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Latosha Bacon 1 Big Ideas and the Big Picture Summary

The Influence of Teachers: Reflections of Teaching and Leadership John Merrow John Merrow offers an insightful look into public education. He addresses issues of teacher influence, the programs that prepare teachers, teacher evaluation, and who is ultimately responsible for the education our children receive. Merrow does not merely scratch the surface of what is going in Americas education system. Instead he delves deeply into hidden areas that most people either dont care or wish to discuss. He begins the book with a transparent view into his own short time as an English teacher, moves into his career as a professor, and shares his vies as an observer. Merrow (2011) believes that All teacher education programs should be accountable for and their accreditation contingent upon how well they address the needs of schools and help improve P-12 student learning (p. 36). He includes information from reports that call for institutions that do the training of teachers to be accountable for how well the students of their graduates perform. While this may not be well accepted by colleges and universities, it is something to consider when trying to get to the root of the problem with student achievement. Merrow tackles the tough issues like Intellectual safety freedom to make mistakes and raise questions- allows real teaching and real learning to happen (p. 44). He explains how important it is for students to feel safe in order to take the risk of being wrong in class. Snickering classmates and

Latosha Bacon 2 Big Ideas and the Big Picture Summary

passive teachers do not foster this environment. He also addresses the flip side of intellectual safety that parents contribute to-intellectual danger. This is the result of parents placing pressure on their students to get it right and earn honors. He builds a bridge for fostering conducive learning environments at home and at school. According to Merrow, If teaching could become not merely an honorable calling but also a well paid, well respected profession thats difficult to get into (p. 37). In his book, he reminds the reader that teachers deserve far more than what they are getting. Speaking frankly about teacher qualifications and fast-paced Teach for America type programs, he makes it relevant to the level of respect and pay that teachers receive. He offers insight on the ease of admission into teacher education programs and the comparison to spending five weeks in training to become a nurse. However, he is certain that the roots of mediocrity and incompetence can be found at many institutions that train teachers (p. 83) The result of such is ill-prepared, lack luster teachers. Merrow believes the solution is more teachers and bettertrained teachers (p.79). Merrow believes that Teachers are uniquely positioned, as I learned at the reunion to make a lasting impression on hundreds of children (p. 23) He has a real idea of the power that teachers possess and expect them to exercise those powers to educate Americas youth. Merrow perceives that if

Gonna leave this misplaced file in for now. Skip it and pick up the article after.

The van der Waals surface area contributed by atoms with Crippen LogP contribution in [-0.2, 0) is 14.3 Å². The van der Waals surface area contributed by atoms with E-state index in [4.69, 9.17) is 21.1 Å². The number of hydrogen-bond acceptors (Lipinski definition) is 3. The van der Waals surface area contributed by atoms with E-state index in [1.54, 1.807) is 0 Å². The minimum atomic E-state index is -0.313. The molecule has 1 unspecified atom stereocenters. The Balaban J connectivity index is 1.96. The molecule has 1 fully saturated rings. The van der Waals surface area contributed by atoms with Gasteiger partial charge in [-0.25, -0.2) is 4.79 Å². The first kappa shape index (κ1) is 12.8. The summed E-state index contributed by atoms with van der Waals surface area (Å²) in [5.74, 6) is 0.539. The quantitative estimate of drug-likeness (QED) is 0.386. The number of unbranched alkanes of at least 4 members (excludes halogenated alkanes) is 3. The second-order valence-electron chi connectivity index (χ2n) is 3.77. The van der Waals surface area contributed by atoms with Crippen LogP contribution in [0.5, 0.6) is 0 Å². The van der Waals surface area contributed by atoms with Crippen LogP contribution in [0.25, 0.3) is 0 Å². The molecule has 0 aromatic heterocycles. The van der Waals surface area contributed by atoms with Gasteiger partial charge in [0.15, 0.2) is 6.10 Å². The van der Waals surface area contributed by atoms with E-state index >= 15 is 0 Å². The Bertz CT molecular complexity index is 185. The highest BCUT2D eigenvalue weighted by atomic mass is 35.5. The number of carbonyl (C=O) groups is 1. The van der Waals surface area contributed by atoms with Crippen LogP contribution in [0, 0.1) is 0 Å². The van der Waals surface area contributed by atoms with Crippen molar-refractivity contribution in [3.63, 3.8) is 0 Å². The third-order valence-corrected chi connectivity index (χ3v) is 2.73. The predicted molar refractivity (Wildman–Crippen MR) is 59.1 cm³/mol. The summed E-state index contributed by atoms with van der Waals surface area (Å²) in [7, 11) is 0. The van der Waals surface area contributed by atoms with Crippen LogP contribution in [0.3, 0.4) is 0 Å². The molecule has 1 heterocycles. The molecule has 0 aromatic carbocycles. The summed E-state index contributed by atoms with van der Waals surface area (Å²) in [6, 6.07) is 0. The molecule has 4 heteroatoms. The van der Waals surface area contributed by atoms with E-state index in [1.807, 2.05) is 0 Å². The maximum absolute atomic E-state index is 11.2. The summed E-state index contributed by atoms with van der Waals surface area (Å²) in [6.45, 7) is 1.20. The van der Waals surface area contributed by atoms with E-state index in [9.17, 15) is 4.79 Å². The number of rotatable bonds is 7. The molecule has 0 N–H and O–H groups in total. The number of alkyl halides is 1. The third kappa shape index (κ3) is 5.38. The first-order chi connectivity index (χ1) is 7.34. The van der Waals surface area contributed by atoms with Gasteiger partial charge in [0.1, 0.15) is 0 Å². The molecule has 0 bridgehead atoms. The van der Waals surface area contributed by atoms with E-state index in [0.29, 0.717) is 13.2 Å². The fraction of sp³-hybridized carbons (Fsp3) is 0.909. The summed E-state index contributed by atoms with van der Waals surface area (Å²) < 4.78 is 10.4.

Latosha Bacon 3 Big Ideas and the Big Picture Summary

teachers were aware of this super power and equipped to make the change, education would be in a better place. Merrow states, Over the years I have noticed that the best schools and the best teachers ask of every child, How are you intelligent, and not How intelligent are you? That small change makes all the difference (p. 12). Merrow explains that in most of todays educational settings students are being forced to show their intelligence inside a box. Students are only given small windows of opportunity to show how intelligent they are within certain boundaries using measurable criteria. Rather than giving students the opportunity to express their intellect rather than exercise the intelligence they possess. John Merrow contends that The recipe for success includes some mix of strong leadership, committed teachers, an integrated curriculum, the willingness to challenge conventional wisdom and accepted practices, and the moral imperative to care for an about all of our children (p.154.) Merrow offers advice that he believes will make American education a better place to teach and learn. While there is no magic potion for improving education, John Merrows ideas and suggestions are based on practice, research, and for the sake of making a difference, worth trying.